Haitians living in the United States are deeply impacted by the devastating earthquake that hit their island homeland earlier this month, according to a poll sponsored by New America Media.
A shocking three out of five respondents said they had lost some of their “loved ones.” Two-thirds felt the situation in their country was so dire they were willing to move back to Haiti for a period of time to help with the reconstruction.
A large majority of those interviewed said that they have been sending remittances back home on a regular basis but are now willing to increase the amount. Seventy-eight percent of Haitian adults in the United States reported having sent a financial contribution to help victims of the earthquake.
Additionally, 62 percent indicated that they were willing to adopt or foster a Haitian orphan from the earthquake. Three-fifths felt that the United States should welcome at least 50,000 new Haitian refugees to alleviate the calamity in the island nation.
Pollster Sergio Bendixen, president of Bendixen and Associates which conducted the poll on behalf of NAM, said that Haitian Americans were also aware of the long-term challenges Haiti faces. “The Haitian community in the United States indicates that for them, the most important long-term need is improving the nation’s health and education systems,” Bendixen said.
“Thirty-seven percent of those polled said the health and education systems needed to be addressed; 24 percent said strengthening the security and safety of the people should be the top priority, while a majority also agreed that Haiti would benefit from the opening of American markets to Haitian agricultural produce and manufactured goods.”
Haitians in the United State are not concerned about the large U.S. military presence in their homeland.
The Haitian Diaspora in the United States also gave high marks to President Obama and his government (96 percent) and to the United Nations (88 percent) for their response to the earthquake. But three-fifth of the respondents also said the Haitian government has become unresponsive, and 63 percent disapproved of the way president Rene Preval and the Haitian government conducted themselves in the aftermath of the earthquake. Moreover, more than three-quarter of Haitian Americans believe that the $100 million pledged by the Untied States to help the country recover was not enough. They would like to see more than $1billion given.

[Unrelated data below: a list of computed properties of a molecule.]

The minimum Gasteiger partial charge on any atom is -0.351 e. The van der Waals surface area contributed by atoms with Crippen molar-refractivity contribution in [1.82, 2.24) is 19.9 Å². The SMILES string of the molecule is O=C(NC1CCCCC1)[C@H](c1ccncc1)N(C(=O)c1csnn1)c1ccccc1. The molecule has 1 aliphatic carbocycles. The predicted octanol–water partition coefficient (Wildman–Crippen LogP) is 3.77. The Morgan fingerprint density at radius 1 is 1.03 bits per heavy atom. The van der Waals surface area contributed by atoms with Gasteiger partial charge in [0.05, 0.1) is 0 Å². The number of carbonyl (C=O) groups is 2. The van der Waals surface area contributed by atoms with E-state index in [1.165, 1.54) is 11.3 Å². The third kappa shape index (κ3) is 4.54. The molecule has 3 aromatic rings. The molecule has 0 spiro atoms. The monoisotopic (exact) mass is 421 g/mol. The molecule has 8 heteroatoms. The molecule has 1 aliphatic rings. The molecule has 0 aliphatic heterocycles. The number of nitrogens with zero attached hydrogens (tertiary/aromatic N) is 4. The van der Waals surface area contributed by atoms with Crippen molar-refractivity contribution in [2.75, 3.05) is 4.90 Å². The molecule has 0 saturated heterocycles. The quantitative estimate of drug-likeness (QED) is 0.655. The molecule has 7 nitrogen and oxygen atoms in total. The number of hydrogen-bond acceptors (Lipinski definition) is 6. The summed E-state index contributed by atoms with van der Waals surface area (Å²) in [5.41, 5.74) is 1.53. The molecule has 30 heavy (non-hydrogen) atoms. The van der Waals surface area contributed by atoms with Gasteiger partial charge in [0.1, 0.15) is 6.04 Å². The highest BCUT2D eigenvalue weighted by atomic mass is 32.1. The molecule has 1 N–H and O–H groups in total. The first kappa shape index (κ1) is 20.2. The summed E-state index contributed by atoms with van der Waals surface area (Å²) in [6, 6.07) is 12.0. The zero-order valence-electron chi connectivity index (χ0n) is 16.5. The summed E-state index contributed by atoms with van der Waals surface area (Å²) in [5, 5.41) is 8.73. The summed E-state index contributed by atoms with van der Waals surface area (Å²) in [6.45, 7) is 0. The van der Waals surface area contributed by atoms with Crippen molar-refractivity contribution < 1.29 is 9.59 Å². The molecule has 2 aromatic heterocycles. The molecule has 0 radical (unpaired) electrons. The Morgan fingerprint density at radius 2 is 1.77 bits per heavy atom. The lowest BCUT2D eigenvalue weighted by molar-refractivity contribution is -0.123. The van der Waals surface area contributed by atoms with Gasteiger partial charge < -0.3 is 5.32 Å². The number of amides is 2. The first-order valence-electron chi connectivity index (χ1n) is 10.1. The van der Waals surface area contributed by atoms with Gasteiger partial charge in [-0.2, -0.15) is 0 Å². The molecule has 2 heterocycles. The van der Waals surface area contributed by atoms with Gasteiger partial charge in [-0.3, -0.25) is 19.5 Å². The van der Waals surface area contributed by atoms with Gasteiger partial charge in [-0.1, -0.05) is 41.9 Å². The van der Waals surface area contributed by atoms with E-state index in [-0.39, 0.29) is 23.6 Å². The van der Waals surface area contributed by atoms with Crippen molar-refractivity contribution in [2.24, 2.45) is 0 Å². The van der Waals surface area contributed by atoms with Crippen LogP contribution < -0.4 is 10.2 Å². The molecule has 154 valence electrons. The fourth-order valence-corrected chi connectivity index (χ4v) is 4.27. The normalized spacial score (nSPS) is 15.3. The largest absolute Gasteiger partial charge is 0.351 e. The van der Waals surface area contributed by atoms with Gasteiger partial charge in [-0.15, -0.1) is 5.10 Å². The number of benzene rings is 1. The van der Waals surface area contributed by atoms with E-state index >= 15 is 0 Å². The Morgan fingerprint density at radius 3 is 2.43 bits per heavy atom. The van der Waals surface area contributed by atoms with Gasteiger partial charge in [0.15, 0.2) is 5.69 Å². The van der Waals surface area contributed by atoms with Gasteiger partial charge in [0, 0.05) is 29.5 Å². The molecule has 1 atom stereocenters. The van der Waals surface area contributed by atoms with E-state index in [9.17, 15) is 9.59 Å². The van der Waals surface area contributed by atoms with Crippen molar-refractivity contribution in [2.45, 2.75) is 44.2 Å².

The diaspora in the United States is split on whether the Haitian government is still a viable entity. Forty-six percent agree that Haiti will never be able to govern itself, while 41 percent disagree that Haiti is a failed state.
The NAM poll also found that more than 90 percent of Haitians in the United States follow the events in Haiti “closely,” mostly through English language television. The large majority - 87 percent - characterized coverage of the earthquake by CNN, Fox News, ABC, CBS and NBC as fair and comprehensive, and less than 10 percent felt it has been “unbalanced and sensationalistic.”
According to Risk Management Solutions, a catastrophe modeling firm, the Haitian earthquake caused an estimated 250,000 fatalities. Disease, starvation and lack of medical care could push the death toll higher. “We’re too close to events, but the impact [the earthquake] has among Haitians, as well as among the rest of the world, may be among the worst catastrophes in the last century,” Bendixen said.
“This poll should help the American public, as well as our policymakers, understand the strain and emotional connection between Haitian Americans and their native country,” said Sandy Close, executive director of NAM. “Some of the responses regarding the respondents’ concerns for the recovery effort may also be useful in helping shape U.S. and international policies aimed at rebuilding the nation.”
The NAM poll interviewed 400 respondents between January 22-24, 2010, in English or in Creole, depending on their language of preference. According to the U.S. Census, there are approximately 800,000 Haitians living in the United States.
Andrew Lam is the author of Perfume Dreams: Reflections on the Vietnamese Diaspora